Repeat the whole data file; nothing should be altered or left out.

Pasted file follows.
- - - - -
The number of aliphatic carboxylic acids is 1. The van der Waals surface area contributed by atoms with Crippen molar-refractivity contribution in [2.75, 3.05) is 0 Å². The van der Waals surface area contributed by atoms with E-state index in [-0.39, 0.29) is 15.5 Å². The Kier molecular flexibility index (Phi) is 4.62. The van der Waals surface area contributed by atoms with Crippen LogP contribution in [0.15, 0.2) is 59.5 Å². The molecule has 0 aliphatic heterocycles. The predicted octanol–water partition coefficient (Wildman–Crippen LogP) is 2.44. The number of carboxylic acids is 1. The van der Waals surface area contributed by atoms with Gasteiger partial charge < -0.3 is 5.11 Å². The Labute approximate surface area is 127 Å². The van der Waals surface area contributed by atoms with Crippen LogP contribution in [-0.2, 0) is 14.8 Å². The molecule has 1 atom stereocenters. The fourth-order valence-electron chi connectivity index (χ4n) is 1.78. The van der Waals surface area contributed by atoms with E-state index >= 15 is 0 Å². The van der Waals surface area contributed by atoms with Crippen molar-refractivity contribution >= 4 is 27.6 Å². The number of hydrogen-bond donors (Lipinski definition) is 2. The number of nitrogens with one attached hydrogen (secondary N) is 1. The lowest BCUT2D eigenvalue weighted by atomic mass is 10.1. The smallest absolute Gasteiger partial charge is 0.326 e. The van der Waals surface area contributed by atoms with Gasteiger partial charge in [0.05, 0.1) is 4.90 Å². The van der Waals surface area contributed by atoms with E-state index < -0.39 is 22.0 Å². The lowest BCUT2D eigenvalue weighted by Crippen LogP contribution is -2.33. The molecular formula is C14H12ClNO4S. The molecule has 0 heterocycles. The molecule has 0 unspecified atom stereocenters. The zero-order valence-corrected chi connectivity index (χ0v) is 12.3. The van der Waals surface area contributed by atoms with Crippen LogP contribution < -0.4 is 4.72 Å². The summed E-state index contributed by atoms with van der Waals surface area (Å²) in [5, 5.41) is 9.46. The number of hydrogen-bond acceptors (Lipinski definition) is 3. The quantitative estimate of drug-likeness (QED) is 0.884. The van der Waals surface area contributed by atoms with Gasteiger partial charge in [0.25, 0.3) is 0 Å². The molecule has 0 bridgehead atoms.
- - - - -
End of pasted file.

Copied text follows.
The number of aliphatic carboxylic acids is 1. The van der Waals surface area contributed by atoms with Crippen molar-refractivity contribution in [2.75, 3.05) is 0 Å². The van der Waals surface area contributed by atoms with E-state index in [-0.39, 0.29) is 15.5 Å². The Kier molecular flexibility index (Phi) is 4.62. The van der Waals surface area contributed by atoms with Crippen LogP contribution in [0.15, 0.2) is 59.5 Å². The molecule has 0 aliphatic heterocycles. The predicted octanol–water partition coefficient (Wildman–Crippen LogP) is 2.44. The number of carboxylic acids is 1. The van der Waals surface area contributed by atoms with Gasteiger partial charge < -0.3 is 5.11 Å². The Labute approximate surface area is 127 Å². The van der Waals surface area contributed by atoms with Crippen LogP contribution in [-0.2, 0) is 14.8 Å². The molecule has 1 atom stereocenters. The fourth-order valence-electron chi connectivity index (χ4n) is 1.78. The van der Waals surface area contributed by atoms with E-state index >= 15 is 0 Å². The van der Waals surface area contributed by atoms with Crippen molar-refractivity contribution >= 4 is 27.6 Å². The number of hydrogen-bond donors (Lipinski definition) is 2. The number of nitrogens with one attached hydrogen (secondary N) is 1. The lowest BCUT2D eigenvalue weighted by atomic mass is 10.1. The smallest absolute Gasteiger partial charge is 0.326 e. The van der Waals surface area contributed by atoms with Gasteiger partial charge in [0.05, 0.1) is 4.90 Å². The van der Waals surface area contributed by atoms with E-state index < -0.39 is 22.0 Å². The lowest BCUT2D eigenvalue weighted by Crippen LogP contribution is -2.33. The molecular formula is C14H12ClNO4S. The molecule has 0 heterocycles. The molecule has 0 unspecified atom stereocenters. The zero-order valence-corrected chi connectivity index (χ0v) is 12.3. The van der Waals surface area contributed by atoms with Crippen LogP contribution < -0.4 is 4.72 Å². The summed E-state index contributed by atoms with van der Waals surface area (Å²) in [5, 5.41) is 9.46. The number of hydrogen-bond acceptors (Lipinski definition) is 3. The quantitative estimate of drug-likeness (QED) is 0.884. The van der Waals surface area contributed by atoms with Gasteiger partial charge in [0.25, 0.3) is 0 Å². The molecule has 0 bridgehead atoms.